Instrumentation or Sources of Data

This project will use as a source of data a simplified Likert-type questionnaire that will be used to gather data from the participants. The choice of a Likert scale is informed by the fact that it will be easy to analyze this data using both parametric and non-parametric tests of inference. The questionnaire instrument will have direct but short questions to which the participants have to respond by using a scale. The scale is graded as ‘totally disagree,’ ‘disagree,’ ‘neutral,’ ‘agree,’ and ‘totally agree.’ All the respondents will have to do is to choose the most appropriate statement on the scale and tick it. This makes it easy and fast to fill and therefore saves time.

Reliability is the consistency of the data collection tool. Essentially what this means is that the questionnaire as used in this project will measure the same parameters even if they were repeated another time in the same circumstances. On the other hand, study validity refers to how well the results obtained from the sample of participants match with the parameters found in the larger population. Reliability and validity enable generalizability of findings to the entire population after the results are concluded. Testing-retesting was used to determine the reliability of the questionnaire; while piloting was carried out to ensure that it was valid.

Data Collection Procedures

Collection of data for this project will take place in two phases. The first one will be at the start of the project and the aim will be to gather baseline data with which the final data will be compared. Then the second phase of data collection will occur at the end of the project timeline. A nurse will pose or read the questions to the participant and give them the scale options available for them to choose as an answer. They will repeat the question and the choices twice so that the patient can understand well. After filling all the questionnaires, the data will then be tabulated and entered into a spreadsheet ready for analysis.

The recruitment of participants will happen from among the patients being seen at the mental health clinic. This will be a convenience sample but the selection of the exact number of participants will be random. Assignment to either the study group or the control group will also be entirely random. Inclusion criteria will include age between 30 and 55 years, a diagnosis of GAD by a certified mental health clinician, and absence of co-occurring major depression. Exclusion criteria include age below 30 years and above 55 years, presence of comorbidity with major depressive disorder (MDD), and presence of substance abuse. For the sample of patients that will agree to participate, they will have to sign a consent form after receiving detailed explanation of the reasons for the project and the benefits that they stand to gain by participating in it.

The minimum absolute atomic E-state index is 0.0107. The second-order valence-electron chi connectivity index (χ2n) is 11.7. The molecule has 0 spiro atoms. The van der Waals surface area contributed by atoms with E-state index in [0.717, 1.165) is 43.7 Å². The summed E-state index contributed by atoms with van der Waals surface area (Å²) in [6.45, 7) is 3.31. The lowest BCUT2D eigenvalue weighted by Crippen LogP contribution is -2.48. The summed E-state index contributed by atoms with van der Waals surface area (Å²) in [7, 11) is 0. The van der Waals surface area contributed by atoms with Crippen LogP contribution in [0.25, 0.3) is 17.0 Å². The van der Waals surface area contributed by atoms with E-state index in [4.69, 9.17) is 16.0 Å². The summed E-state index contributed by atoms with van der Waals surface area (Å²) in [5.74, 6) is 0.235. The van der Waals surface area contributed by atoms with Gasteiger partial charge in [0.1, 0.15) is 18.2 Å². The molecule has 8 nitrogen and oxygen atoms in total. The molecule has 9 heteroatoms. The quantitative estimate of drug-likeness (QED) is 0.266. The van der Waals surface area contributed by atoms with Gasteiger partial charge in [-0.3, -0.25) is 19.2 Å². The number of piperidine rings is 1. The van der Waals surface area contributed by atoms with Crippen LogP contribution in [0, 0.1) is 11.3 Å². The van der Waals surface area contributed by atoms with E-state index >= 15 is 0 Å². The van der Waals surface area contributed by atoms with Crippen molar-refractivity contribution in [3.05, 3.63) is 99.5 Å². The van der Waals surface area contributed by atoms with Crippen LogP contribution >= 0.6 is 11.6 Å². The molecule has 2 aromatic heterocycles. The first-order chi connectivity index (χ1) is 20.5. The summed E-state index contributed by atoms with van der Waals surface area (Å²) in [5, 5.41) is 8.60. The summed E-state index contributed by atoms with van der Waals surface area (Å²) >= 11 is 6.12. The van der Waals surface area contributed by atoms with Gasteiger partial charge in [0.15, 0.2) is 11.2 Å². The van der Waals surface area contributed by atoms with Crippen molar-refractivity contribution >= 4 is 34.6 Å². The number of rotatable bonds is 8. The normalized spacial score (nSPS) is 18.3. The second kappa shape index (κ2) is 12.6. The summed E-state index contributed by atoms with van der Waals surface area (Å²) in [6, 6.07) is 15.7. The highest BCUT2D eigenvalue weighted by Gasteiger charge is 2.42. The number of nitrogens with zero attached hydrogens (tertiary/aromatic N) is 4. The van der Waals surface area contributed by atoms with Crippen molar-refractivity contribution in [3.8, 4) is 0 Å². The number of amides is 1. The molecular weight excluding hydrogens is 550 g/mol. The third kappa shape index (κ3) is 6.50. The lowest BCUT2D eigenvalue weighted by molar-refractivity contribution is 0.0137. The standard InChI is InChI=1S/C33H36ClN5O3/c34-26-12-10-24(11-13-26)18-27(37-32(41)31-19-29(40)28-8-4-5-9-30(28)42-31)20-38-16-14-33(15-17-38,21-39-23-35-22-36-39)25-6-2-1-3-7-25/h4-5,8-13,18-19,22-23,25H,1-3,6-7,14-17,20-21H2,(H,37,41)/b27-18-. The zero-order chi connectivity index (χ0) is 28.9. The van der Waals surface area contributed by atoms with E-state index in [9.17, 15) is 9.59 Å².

Data Analysis Procedures

The demographic data of the participants were that they had to be aged between 30 and 55 years, either male or female. Data analysis will then take place to provide answers to the research questions posed at the start as well as the PICOT question. Descriptive parametric statistics such as means, standard deviation, and percentages will be calculated. Also, strong nonparametric tests will be used in order for inferences to be drawn scientifically. Some of those that are appropriate in the case of this project are Chi-square test of significance, linear regression, and analysis of variance or ANOVA.

To restate the PICOT question, what intervention between exercise and medications can reduce the symptoms of GAD effectively within 12 weeks? The inferential statistical test that may be used successfully in this case is the Chi-square test of significance. This test will aim to determine if a relationship actually exists between the practice of exercise as an intervention and the reduction in the symptoms of GAD. The data will be entered in a contingency table as expected and observed values and the decision criterion will be to reject the null hypothesis (no relationship) if the computed χ2 value is greater than the hypothesized or critical value. The alpha level used will be α = 0.05 and the significance level will be 5%.

Ethical Considerations